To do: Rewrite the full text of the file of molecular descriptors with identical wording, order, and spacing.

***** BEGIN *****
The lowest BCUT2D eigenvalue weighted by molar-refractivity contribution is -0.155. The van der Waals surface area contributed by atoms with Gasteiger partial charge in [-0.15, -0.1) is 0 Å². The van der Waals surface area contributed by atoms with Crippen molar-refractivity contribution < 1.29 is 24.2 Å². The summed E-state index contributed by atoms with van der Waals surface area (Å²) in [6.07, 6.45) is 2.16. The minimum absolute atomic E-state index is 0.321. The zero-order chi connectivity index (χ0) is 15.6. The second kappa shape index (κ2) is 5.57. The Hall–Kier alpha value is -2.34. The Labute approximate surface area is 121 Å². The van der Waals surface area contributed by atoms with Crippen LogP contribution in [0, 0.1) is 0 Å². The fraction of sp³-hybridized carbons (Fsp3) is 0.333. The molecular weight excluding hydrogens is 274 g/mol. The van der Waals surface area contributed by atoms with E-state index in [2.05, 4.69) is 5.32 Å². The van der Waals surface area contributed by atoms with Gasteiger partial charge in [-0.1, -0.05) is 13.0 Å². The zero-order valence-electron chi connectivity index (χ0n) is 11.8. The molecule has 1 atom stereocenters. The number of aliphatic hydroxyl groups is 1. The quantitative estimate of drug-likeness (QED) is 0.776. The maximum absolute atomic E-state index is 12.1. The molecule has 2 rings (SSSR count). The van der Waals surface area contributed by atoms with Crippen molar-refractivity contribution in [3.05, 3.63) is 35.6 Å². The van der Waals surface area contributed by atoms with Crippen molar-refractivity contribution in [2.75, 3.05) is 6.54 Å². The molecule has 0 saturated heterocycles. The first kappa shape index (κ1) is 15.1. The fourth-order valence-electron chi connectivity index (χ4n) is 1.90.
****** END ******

The lowest BCUT2D eigenvalue weighted by molar-refractivity contribution is -0.155. The van der Waals surface area contributed by atoms with Gasteiger partial charge in [-0.15, -0.1) is 0 Å². The van der Waals surface area contributed by atoms with Crippen molar-refractivity contribution < 1.29 is 24.2 Å². The summed E-state index contributed by atoms with van der Waals surface area (Å²) in [6.07, 6.45) is 2.16. The minimum absolute atomic E-state index is 0.321. The zero-order chi connectivity index (χ0) is 15.6. The second kappa shape index (κ2) is 5.57. The Hall–Kier alpha value is -2.34. The Labute approximate surface area is 121 Å². The van der Waals surface area contributed by atoms with Crippen LogP contribution in [0, 0.1) is 0 Å². The fraction of sp³-hybridized carbons (Fsp3) is 0.333. The molecular weight excluding hydrogens is 274 g/mol. The van der Waals surface area contributed by atoms with E-state index in [2.05, 4.69) is 5.32 Å². The van der Waals surface area contributed by atoms with Gasteiger partial charge in [-0.1, -0.05) is 13.0 Å². The zero-order valence-electron chi connectivity index (χ0n) is 11.8. The molecule has 1 atom stereocenters. The number of aliphatic hydroxyl groups is 1. The quantitative estimate of drug-likeness (QED) is 0.776. The maximum absolute atomic E-state index is 12.1. The molecule has 2 rings (SSSR count). The van der Waals surface area contributed by atoms with Crippen molar-refractivity contribution in [3.05, 3.63) is 35.6 Å². The van der Waals surface area contributed by atoms with Crippen molar-refractivity contribution in [2.75, 3.05) is 6.54 Å². The molecule has 0 saturated heterocycles. The first kappa shape index (κ1) is 15.1. The fourth-order valence-electron chi connectivity index (χ4n) is 1.90.